00074___b74786fc9e9a0b9195e19a8de792109d - (1) dR = dx'i, =...

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SeC. 2.14 GEOMETRIC INTERPRETATION OF TENSOR COMPONENTS 53 space any three linearly independent vectors form a basis with which any other vectors can be expanded as a lin- ear combination of these three vectors. When a rectangular Cartesian frame of reference is chosen, we can choose as base vectors the unit vectors il, i2, i3 parallel to the coordinate axes: thus, if a vector A has three components (Al, A2, A3), we can write A = Aiil + A2i2 + A&. In a curvilinear coordinate system in a Euclidean space, we shall introduce the base vectors from the following considerat ion. Fig. 2.14:l. Base vectors. Let dR denote an infinitesimal vector PQ joining a point P = (xI,x~,x~) to apoint Q = (XI +dxl,x2+dx2,~3+dxg) where XI,X~,X~ are referred to a rectangular Cartesian frame of reference. (See Figure 2.14:l.) Then, obviously,
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Unformatted text preview: (1) dR = dx'i, = dx,i' , where il, i2, is, or i', i2, i3 denote the base vectors along coordinate axes. Here, since a rectangular Cartesian coordinate system is used, we can as- sign arbitrarily an index as contravariant or covariant. In the assignment chosen above, dx' and dx, are, respectively, contravariant and covariant differentials. Now let us consider a transformation from the rectangular Cartesian coordinates xi to general coordinates Bi. According to the tensor transformation law, when dxT and dx, are regarded as tensors of order one, their components in the general coordinates become (3) (4) Now in (3), d0j can be identified as the usual differential of the variable 8j, as specified in Eq. (2); hence, the superscript is justified. But in Eq. (4), dOj, is not to be identified with the usual differential; d0j is a covariant...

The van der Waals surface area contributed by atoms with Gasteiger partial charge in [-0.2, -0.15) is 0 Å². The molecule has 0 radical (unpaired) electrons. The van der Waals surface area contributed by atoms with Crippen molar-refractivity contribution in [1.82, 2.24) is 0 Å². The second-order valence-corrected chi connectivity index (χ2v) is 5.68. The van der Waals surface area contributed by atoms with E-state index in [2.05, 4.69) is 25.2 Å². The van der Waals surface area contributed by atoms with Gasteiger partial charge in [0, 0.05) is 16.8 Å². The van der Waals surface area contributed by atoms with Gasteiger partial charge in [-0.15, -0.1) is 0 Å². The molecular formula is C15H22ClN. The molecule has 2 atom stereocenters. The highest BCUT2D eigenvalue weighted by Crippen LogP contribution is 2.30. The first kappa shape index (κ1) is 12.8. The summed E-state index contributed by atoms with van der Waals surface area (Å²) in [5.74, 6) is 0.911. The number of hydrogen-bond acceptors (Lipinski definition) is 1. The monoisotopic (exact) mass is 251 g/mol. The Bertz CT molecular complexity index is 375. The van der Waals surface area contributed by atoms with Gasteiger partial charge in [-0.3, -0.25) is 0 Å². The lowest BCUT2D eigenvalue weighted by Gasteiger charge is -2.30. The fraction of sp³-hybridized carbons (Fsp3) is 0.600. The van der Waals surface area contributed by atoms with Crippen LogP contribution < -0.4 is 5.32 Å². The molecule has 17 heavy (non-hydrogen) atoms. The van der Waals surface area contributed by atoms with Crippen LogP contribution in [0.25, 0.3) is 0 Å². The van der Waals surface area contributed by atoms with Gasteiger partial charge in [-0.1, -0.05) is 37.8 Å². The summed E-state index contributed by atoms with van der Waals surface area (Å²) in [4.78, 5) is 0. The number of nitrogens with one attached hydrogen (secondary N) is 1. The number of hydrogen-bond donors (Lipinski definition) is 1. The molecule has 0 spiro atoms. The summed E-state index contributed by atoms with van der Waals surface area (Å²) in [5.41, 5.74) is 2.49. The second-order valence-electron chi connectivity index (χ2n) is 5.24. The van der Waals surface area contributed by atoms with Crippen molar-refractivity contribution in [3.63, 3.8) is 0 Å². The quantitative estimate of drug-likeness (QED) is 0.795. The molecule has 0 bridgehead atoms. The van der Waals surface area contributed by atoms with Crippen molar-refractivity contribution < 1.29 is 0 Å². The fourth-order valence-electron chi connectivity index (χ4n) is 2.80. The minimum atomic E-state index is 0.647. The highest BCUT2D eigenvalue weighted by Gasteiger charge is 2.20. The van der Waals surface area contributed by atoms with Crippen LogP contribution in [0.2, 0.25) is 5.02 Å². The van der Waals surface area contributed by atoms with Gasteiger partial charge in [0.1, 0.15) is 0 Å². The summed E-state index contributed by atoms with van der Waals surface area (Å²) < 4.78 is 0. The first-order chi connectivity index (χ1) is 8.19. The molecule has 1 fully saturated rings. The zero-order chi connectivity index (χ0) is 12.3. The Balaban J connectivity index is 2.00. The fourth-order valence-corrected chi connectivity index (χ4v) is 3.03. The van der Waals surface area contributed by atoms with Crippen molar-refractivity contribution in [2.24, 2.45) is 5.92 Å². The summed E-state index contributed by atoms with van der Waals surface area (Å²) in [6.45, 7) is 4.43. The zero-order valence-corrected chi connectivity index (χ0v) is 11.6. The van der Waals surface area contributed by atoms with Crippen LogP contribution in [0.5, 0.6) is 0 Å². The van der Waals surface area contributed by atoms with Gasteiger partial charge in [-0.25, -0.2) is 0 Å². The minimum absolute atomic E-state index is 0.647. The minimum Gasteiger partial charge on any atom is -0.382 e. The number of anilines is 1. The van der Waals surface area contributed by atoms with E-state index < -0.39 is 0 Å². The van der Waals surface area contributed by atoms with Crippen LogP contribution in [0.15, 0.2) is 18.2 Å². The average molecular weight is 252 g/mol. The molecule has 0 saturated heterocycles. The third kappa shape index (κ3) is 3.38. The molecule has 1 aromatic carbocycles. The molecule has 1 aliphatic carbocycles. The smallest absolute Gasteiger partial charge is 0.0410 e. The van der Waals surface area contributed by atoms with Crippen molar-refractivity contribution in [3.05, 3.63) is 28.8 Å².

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This note was uploaded on 01/04/2012 for the course ENG 501 taught by Professor Thomson during the Fall '05 term at MIT.

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